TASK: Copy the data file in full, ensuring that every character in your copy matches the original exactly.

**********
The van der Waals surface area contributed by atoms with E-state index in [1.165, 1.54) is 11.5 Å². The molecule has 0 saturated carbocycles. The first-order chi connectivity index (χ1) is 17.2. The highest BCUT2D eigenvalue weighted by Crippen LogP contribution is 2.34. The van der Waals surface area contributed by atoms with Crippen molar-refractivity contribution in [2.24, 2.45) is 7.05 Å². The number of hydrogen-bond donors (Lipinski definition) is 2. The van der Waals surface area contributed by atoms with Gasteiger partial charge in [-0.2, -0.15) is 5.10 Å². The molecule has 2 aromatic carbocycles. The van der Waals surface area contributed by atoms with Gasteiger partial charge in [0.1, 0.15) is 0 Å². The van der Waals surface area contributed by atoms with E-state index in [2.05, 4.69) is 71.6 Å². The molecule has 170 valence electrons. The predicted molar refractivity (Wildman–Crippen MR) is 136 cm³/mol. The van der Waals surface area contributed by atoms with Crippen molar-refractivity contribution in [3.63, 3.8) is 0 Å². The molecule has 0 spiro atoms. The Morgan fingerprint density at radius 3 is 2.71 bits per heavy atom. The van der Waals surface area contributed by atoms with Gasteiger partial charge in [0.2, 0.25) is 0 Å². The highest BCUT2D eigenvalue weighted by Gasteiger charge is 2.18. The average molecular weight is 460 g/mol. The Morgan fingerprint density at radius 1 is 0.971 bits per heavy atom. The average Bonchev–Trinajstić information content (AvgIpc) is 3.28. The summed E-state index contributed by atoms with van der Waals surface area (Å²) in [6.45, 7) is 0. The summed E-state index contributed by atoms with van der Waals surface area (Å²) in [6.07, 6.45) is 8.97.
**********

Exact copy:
The van der Waals surface area contributed by atoms with E-state index in [1.165, 1.54) is 11.5 Å². The molecule has 0 saturated carbocycles. The first-order chi connectivity index (χ1) is 17.2. The highest BCUT2D eigenvalue weighted by Crippen LogP contribution is 2.34. The van der Waals surface area contributed by atoms with Crippen molar-refractivity contribution in [2.24, 2.45) is 7.05 Å². The number of hydrogen-bond donors (Lipinski definition) is 2. The van der Waals surface area contributed by atoms with Gasteiger partial charge in [-0.2, -0.15) is 5.10 Å². The molecule has 2 aromatic carbocycles. The van der Waals surface area contributed by atoms with Gasteiger partial charge in [0.1, 0.15) is 0 Å². The van der Waals surface area contributed by atoms with E-state index in [2.05, 4.69) is 71.6 Å². The molecule has 170 valence electrons. The predicted molar refractivity (Wildman–Crippen MR) is 136 cm³/mol. The van der Waals surface area contributed by atoms with Crippen molar-refractivity contribution in [3.63, 3.8) is 0 Å². The molecule has 0 spiro atoms. The Morgan fingerprint density at radius 3 is 2.71 bits per heavy atom. The van der Waals surface area contributed by atoms with Gasteiger partial charge in [0.2, 0.25) is 0 Å². The highest BCUT2D eigenvalue weighted by Gasteiger charge is 2.18. The average molecular weight is 460 g/mol. The Morgan fingerprint density at radius 1 is 0.971 bits per heavy atom. The average Bonchev–Trinajstić information content (AvgIpc) is 3.28. The summed E-state index contributed by atoms with van der Waals surface area (Å²) in [6.45, 7) is 0. The summed E-state index contributed by atoms with van der Waals surface area (Å²) in [6.07, 6.45) is 8.97.